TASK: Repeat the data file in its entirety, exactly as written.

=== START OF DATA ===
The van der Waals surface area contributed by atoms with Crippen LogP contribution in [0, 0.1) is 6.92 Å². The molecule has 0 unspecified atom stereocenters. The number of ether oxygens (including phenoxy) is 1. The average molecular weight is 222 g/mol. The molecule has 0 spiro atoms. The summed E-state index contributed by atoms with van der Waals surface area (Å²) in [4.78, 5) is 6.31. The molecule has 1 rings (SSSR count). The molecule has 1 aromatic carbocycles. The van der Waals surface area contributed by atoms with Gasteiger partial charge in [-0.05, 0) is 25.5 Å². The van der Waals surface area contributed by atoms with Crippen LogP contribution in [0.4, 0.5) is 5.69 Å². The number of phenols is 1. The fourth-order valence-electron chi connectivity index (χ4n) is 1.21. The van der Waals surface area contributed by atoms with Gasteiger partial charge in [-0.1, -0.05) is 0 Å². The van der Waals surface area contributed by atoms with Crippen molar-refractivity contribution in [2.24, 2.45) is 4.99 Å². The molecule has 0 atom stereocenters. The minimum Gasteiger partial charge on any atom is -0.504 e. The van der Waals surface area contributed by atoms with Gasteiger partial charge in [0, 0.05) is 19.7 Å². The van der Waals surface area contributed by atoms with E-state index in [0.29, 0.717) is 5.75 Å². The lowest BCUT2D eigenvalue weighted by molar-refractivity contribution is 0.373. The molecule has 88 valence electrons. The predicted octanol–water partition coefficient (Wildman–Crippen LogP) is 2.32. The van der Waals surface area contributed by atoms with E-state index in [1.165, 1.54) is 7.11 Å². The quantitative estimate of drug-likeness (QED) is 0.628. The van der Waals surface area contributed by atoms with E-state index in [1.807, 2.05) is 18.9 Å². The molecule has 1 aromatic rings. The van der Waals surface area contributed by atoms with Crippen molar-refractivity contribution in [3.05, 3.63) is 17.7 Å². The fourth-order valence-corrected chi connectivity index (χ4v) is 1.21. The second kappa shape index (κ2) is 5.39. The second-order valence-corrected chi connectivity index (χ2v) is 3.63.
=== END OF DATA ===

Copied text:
The van der Waals surface area contributed by atoms with Crippen LogP contribution in [0, 0.1) is 6.92 Å². The molecule has 0 unspecified atom stereocenters. The number of ether oxygens (including phenoxy) is 1. The average molecular weight is 222 g/mol. The molecule has 0 spiro atoms. The summed E-state index contributed by atoms with van der Waals surface area (Å²) in [4.78, 5) is 6.31. The molecule has 1 rings (SSSR count). The molecule has 1 aromatic carbocycles. The van der Waals surface area contributed by atoms with Gasteiger partial charge in [-0.05, 0) is 25.5 Å². The van der Waals surface area contributed by atoms with Crippen LogP contribution in [0.4, 0.5) is 5.69 Å². The number of phenols is 1. The fourth-order valence-electron chi connectivity index (χ4n) is 1.21. The van der Waals surface area contributed by atoms with Gasteiger partial charge in [-0.1, -0.05) is 0 Å². The van der Waals surface area contributed by atoms with Crippen molar-refractivity contribution in [2.24, 2.45) is 4.99 Å². The molecule has 0 atom stereocenters. The minimum Gasteiger partial charge on any atom is -0.504 e. The van der Waals surface area contributed by atoms with Gasteiger partial charge in [0, 0.05) is 19.7 Å². The van der Waals surface area contributed by atoms with E-state index in [0.29, 0.717) is 5.75 Å². The lowest BCUT2D eigenvalue weighted by molar-refractivity contribution is 0.373. The molecule has 88 valence electrons. The predicted octanol–water partition coefficient (Wildman–Crippen LogP) is 2.32. The van der Waals surface area contributed by atoms with E-state index in [1.165, 1.54) is 7.11 Å². The quantitative estimate of drug-likeness (QED) is 0.628. The van der Waals surface area contributed by atoms with E-state index in [1.807, 2.05) is 18.9 Å². The molecule has 1 aromatic rings. The van der Waals surface area contributed by atoms with Crippen molar-refractivity contribution in [3.05, 3.63) is 17.7 Å². The fourth-order valence-corrected chi connectivity index (χ4v) is 1.21. The second kappa shape index (κ2) is 5.39. The second-order valence-corrected chi connectivity index (χ2v) is 3.63.